On to the numbers:
PRESIDENTIAL GENERAL ELECTION TRIAL HEATS:
NATIONAL (Gallup Tracking): Obama d. Romney (49-44)DOWNBALLOT POLLING:
NATIONAL (Ipsos/Reuters Tracking): Obama d. Romney (47-43 LV; 45-40 RV)
NATIONAL (Rasmussen Tracking): Obama d. Romney (49-45)
NEW MEXICO (Research and Polling for the Albuquerque Journal): Obama d. Romney and Gary Johnson (45-40-7)
NORTH CAROLINA (PPP): Obama d. Romney (49-48)
OHIO (PPP): Obama d. Romney (50-45)
NM-SEN (Research and Polling for the Albuquerque Journal): Martin Heinrich (D) 49, Heather Wilson (R) 42A few thoughts, as always, await you just past the jump...
With all four of our tracking polls offering fresh data on Sunday, we can get a new perspective on the size of the Obama post-DNC bounce:
Gallup: From Obama +1 to Obama +5 (Obama +4)A reminder from the Saturday edition of the Polling Wrap: using the seven available week-to-week data points, the Romney bounce averaged out to 1.9 percentage points.
Rasmussen: Romney +3 to Obama +4 (Obama +7)
Ipsos/Reuters LV: Romney +2 to Obama +4 (Obama +6)
Ipsos/Reuters RV: Tied to Obama +5 (Obama +5)
NET BOUNCE (4 surveys): Obama +5.5 percent
There may yet still be some room for growth. Even though there are already signs that the post-Clinton/Obama speech high has abated, the Gallup tracker still has three full days of pre-convention data to purge, and it is likely to be replaced with better data. President Obama's 5-point edge could, in theory, slide out a couple of points.
Obama, it would seem, based on a huge leap in his job approval between Saturday and Sunday, had a giant Saturday night in Rasmussen's tracking. His job approval jumped six points in a day (from 49/50 to 52/47, the best it has been in a year). That means that he could be due for a couple more good days there, as well.
By the way, it is always a chilly day in Hades when the Wrap tells you to take something of value from a poll by the House of Ras. That said, their job approval numbers on Sunday, much to the chagrin of their GOP cheerleaders, lays absolute waste to their favored meme that the BLS jobs report on Friday was going to be a force that would stall, or even reverse, the Obama post-convention bounce.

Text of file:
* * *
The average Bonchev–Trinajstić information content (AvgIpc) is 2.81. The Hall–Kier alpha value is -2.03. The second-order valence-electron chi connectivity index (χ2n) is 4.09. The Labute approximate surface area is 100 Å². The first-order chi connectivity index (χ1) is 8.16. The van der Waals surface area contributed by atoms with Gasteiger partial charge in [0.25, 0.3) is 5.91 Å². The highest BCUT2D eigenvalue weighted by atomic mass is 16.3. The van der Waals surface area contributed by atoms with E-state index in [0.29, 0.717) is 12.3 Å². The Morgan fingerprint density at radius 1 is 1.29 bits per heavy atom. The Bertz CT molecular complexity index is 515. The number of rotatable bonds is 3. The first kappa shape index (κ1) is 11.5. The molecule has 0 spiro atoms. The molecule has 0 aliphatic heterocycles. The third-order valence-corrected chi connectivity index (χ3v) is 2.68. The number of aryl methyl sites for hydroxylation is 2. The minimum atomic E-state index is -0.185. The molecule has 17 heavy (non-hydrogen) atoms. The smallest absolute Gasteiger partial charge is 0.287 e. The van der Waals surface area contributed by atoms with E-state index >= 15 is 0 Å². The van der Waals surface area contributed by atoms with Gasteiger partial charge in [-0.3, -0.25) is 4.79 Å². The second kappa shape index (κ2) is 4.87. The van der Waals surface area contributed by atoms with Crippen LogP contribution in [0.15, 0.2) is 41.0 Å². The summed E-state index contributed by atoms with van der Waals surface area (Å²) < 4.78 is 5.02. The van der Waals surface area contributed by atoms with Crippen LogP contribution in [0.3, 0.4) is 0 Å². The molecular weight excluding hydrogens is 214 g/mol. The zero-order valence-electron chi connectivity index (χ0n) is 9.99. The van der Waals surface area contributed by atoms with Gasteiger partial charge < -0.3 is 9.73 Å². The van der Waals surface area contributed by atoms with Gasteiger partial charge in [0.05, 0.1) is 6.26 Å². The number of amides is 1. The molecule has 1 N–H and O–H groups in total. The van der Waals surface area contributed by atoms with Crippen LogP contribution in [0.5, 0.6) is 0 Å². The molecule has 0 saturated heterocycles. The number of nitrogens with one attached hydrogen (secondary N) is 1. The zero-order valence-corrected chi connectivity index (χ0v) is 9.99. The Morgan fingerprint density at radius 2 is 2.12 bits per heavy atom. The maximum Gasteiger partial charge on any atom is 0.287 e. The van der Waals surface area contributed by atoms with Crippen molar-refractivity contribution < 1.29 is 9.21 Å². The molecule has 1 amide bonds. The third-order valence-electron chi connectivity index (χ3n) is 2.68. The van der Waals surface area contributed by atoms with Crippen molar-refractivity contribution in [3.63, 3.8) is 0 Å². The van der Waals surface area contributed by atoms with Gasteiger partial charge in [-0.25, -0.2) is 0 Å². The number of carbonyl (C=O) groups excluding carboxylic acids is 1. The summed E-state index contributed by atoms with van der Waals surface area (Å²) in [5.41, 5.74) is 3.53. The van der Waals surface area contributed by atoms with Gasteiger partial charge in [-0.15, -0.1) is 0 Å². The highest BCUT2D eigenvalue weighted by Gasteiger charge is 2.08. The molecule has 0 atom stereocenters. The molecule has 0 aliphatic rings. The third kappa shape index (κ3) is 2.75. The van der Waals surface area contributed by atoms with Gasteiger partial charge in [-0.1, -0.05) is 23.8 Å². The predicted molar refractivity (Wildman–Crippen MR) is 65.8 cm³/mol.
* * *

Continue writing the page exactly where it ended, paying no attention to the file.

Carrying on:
If there is one hitch in Obama's giddy-up, it might be Ipsos/Reuters. In their convention-themed tracking survey, his LV bump already stalled out on Sunday (though, curiously, his RV edge moved from 3 to 5 points).
No matter what, Obama's convention bounce is already higher than just about everyone anticipated, and exceeded projections that had been set before the convention season began.
The question now, or perhaps more appropriately, the challenge for the Obama camp, is to sustain the clear edge they now enjoy, and even expand on it if and when the Romney team gives them an opening.
In other polling news...
- That new poll out of New Mexico, courtesy of the Albuquerque Journal, is pretty quirky. They give Obama a 30-point lead over Mitt Romney with Latino voters, yet the toplines are reasonably competitive. If Latinos are a similar proportion of the electorate in the Land of Enchantment that they were in 2008 (when they were over 40 percent of the vote), it is hard to see how the numbers track. Even if Obama was getting thumped with whites, the numbers don't add up quite right.
- Meanwhile, in Ohio, with a fairly pessimistic sample for Democrats (a net D+4 on party ID, Obama only getting 81 percent of the African-American vote), Obama still holds a five-point lead over Mitt Romney. This comes amid a flurry of media reports that both parties are seeing internal polling out of the Buckeye State that (reading between the lines) make Obama +5 sound, if anything, optimistic for the GOP.
- More polling is on its way: PPP also polled North Carolina, Montana, and Minnesota, and one assumes that both CNN and YouGov will add their voices to the question of the post-DNC bounce. Downballot, a Siena poll of one of two vulnerable Democratic seats in upstate New York (Bill Owens: NY-21) is on deck today. Plus, with the conventions now out of the way, expect a flurry of "baseline" polls looking ahead to November within the next week or two.